Garden Advice from the Help Desk of the
UC Master Gardeners of Contra Costa County
Description of the client's problem:
Advice from the Help Desk:
Crows have become more prevalent in Contra Costa County in the past 15 years, mainly moving in from the decreasing agricultural areas of east County. They are large (17 to 21 inches long) and intelligent birds. Crows are omnivorous, opportunistic feeders that eat a wide assortment of foods, such as grain crops in agricultural fields, seeds and fruits, insects including pest species like lawn grub larvae, bird eggs, earthworms, fish, amphibians, reptiles, carrion and road kill, and a variety of human-associated food, ranging from pet food to garbage.
If they are digging in your lawn, here is a link to information from the University of California on how to control lawn insects: http://www.ucdavis.edu/PMG/PESTNOTES/pn7476.html. Some treatments may not completely take care of the problem and there are other pests, such as raccoons and skunks, that may be causing the damage.
Scare tactics can be effective in dispersing crows. Frightening devices include loud sounds and motion-sensing water sprinklers. In a residential neighborhood you probably want to avoid noise rockets, so the motion-sensing sprinklers are your best bet. These are attached to a hose (one model has its own reservoir) and when it senses motion, it fires off high-pressure water. Some also emit ultrasonic sound but birds don't hear at that frequency so it is probably not helpful. You can do an Internet search for “motion sensing sprinklers” or you may also find them at a local nursery, hardware store or home improvement store.
Farmers have been trying to protect their fields from crows and other birds for centuries. One method is to stretch a cord or a fine wire at intervals across a field at heights about six to eight feet above the ground. Aluminum or cloth strips can also be tied to the wire. The reason why this works is not entirely clear, but the wire appears to represent an obstacle that is difficult for a flying bird to see, especially when rapid escape may be necessary. You might try temporarily stringing lines above your lawn to see if this will deter them. Another website that may be of interest is: http://icwdm.org/handbook/birds/AmericanCrows.asp.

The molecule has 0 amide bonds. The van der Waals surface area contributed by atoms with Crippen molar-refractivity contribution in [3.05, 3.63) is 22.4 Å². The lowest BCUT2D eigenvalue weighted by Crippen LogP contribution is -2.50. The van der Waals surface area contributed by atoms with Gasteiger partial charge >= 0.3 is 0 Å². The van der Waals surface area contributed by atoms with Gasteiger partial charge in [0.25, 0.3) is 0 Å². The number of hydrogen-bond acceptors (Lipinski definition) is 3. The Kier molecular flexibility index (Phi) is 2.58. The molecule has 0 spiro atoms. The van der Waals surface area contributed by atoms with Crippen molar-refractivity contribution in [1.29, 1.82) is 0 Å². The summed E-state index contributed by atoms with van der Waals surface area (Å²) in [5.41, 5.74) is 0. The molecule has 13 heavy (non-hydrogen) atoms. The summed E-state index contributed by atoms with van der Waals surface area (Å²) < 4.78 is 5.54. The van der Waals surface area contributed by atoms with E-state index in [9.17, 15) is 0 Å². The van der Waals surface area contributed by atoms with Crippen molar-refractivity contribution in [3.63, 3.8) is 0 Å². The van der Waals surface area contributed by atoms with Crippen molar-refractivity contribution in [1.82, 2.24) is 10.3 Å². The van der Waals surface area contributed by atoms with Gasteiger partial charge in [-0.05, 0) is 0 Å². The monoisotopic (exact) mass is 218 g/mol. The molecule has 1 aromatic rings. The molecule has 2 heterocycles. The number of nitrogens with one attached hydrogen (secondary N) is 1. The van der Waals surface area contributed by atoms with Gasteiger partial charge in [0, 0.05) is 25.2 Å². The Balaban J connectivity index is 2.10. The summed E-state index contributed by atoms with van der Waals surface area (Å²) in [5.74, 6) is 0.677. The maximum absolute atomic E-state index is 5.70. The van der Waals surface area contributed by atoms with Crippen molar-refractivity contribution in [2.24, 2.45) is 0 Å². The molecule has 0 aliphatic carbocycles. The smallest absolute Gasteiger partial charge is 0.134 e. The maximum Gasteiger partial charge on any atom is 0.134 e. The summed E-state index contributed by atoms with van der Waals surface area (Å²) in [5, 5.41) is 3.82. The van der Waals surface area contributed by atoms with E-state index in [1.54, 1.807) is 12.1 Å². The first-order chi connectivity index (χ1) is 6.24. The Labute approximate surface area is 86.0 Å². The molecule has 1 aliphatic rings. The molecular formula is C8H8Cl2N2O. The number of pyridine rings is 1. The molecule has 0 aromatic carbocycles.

Crows are very intelligent birds and many have become habituated to people and our attempts to discourage them. They have often lost their wariness and, unfortunately, may not respond to any of these suggestions. If you find a new and effective technique, please let us know.
Editor's Addendum: In reviewing and preparing this blog, I also reviewed a recent web interview at http://awaytogarden.com/the-gifts-of-the-crow-with-john-marzluff/ specifically about crows by the noted ornithologist Dr. John Marzluff, professor of wildlife sciences at the University of Washington. My take-away message from the interview is that you have a formidable and intelligent garden opponent and friend in the crow. I highly recommend the web interview.
Help Desk of the UC Master Gardeners of Contra Costa County (SEH)
Note: The UC Master Gardeners of Contra Costa's Help Desk is available year-round to answer your gardening questions. Except for a few holidays, we're open every week, Monday through Thursday for walk-ins from 9:00 am to Noon at 75 Santa Barbara Road, 2d Floor, Pleasant Hill, CA 94523. We can also be reached via telephone: (925) 646-6586, email: firstname.lastname@example.org, or on the web at http://ccmg.ucanr.edu/Ask_Us/ MGCC Blogs can be found at http://ccmg.ucanr.edu/HortCoCo/ You can also subscribe to the Blog (http://ucanr.edu/blogs/blogcore/blogroll.cfm).